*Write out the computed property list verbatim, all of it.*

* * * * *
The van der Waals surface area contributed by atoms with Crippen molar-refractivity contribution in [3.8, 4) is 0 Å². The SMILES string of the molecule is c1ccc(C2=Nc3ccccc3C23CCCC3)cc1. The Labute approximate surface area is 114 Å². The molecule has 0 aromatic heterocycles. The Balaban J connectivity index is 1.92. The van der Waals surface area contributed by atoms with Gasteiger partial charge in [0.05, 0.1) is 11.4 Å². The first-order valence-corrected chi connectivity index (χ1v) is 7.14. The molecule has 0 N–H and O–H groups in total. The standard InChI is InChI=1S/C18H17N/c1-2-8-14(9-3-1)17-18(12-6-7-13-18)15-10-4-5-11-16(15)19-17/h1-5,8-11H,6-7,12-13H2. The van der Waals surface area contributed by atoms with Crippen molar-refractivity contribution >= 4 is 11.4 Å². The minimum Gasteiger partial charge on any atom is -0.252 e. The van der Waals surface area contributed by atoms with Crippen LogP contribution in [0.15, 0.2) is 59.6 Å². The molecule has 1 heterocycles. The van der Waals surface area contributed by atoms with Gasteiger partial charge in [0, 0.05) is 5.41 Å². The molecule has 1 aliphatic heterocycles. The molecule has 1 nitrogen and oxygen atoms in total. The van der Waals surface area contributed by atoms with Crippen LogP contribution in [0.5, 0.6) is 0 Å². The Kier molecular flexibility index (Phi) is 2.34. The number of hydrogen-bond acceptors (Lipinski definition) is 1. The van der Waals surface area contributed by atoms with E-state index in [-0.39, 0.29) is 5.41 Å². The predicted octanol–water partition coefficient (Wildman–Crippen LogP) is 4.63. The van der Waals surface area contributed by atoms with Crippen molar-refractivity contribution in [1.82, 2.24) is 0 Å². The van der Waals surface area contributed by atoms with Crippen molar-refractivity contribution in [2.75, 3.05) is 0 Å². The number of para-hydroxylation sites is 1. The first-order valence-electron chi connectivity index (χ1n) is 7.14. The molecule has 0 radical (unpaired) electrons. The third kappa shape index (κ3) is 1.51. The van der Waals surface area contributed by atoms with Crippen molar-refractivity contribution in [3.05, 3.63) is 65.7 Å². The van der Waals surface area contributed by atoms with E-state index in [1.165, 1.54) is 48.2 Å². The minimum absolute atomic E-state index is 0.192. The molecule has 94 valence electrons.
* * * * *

The van der Waals surface area contributed by atoms with Crippen molar-refractivity contribution in [3.8, 4) is 0 Å². The SMILES string of the molecule is c1ccc(C2=Nc3ccccc3C23CCCC3)cc1. The Labute approximate surface area is 114 Å². The molecule has 0 aromatic heterocycles. The Balaban J connectivity index is 1.92. The van der Waals surface area contributed by atoms with Gasteiger partial charge in [0.05, 0.1) is 11.4 Å². The first-order valence-corrected chi connectivity index (χ1v) is 7.14. The molecule has 0 N–H and O–H groups in total. The standard InChI is InChI=1S/C18H17N/c1-2-8-14(9-3-1)17-18(12-6-7-13-18)15-10-4-5-11-16(15)19-17/h1-5,8-11H,6-7,12-13H2. The van der Waals surface area contributed by atoms with Crippen molar-refractivity contribution >= 4 is 11.4 Å². The minimum Gasteiger partial charge on any atom is -0.252 e. The van der Waals surface area contributed by atoms with Crippen LogP contribution in [0.15, 0.2) is 59.6 Å². The molecule has 1 heterocycles. The van der Waals surface area contributed by atoms with Gasteiger partial charge in [0, 0.05) is 5.41 Å². The molecule has 1 aliphatic heterocycles. The molecule has 1 nitrogen and oxygen atoms in total. The van der Waals surface area contributed by atoms with Crippen LogP contribution in [0.5, 0.6) is 0 Å². The Kier molecular flexibility index (Phi) is 2.34. The number of hydrogen-bond acceptors (Lipinski definition) is 1. The van der Waals surface area contributed by atoms with E-state index in [-0.39, 0.29) is 5.41 Å². The predicted octanol–water partition coefficient (Wildman–Crippen LogP) is 4.63. The van der Waals surface area contributed by atoms with Crippen molar-refractivity contribution in [1.82, 2.24) is 0 Å². The van der Waals surface area contributed by atoms with Crippen molar-refractivity contribution in [2.75, 3.05) is 0 Å². The number of para-hydroxylation sites is 1. The first-order valence-electron chi connectivity index (χ1n) is 7.14. The molecule has 0 radical (unpaired) electrons. The third kappa shape index (κ3) is 1.51. The van der Waals surface area contributed by atoms with Crippen molar-refractivity contribution in [3.05, 3.63) is 65.7 Å². The van der Waals surface area contributed by atoms with E-state index in [1.165, 1.54) is 48.2 Å². The minimum absolute atomic E-state index is 0.192. The molecule has 94 valence electrons.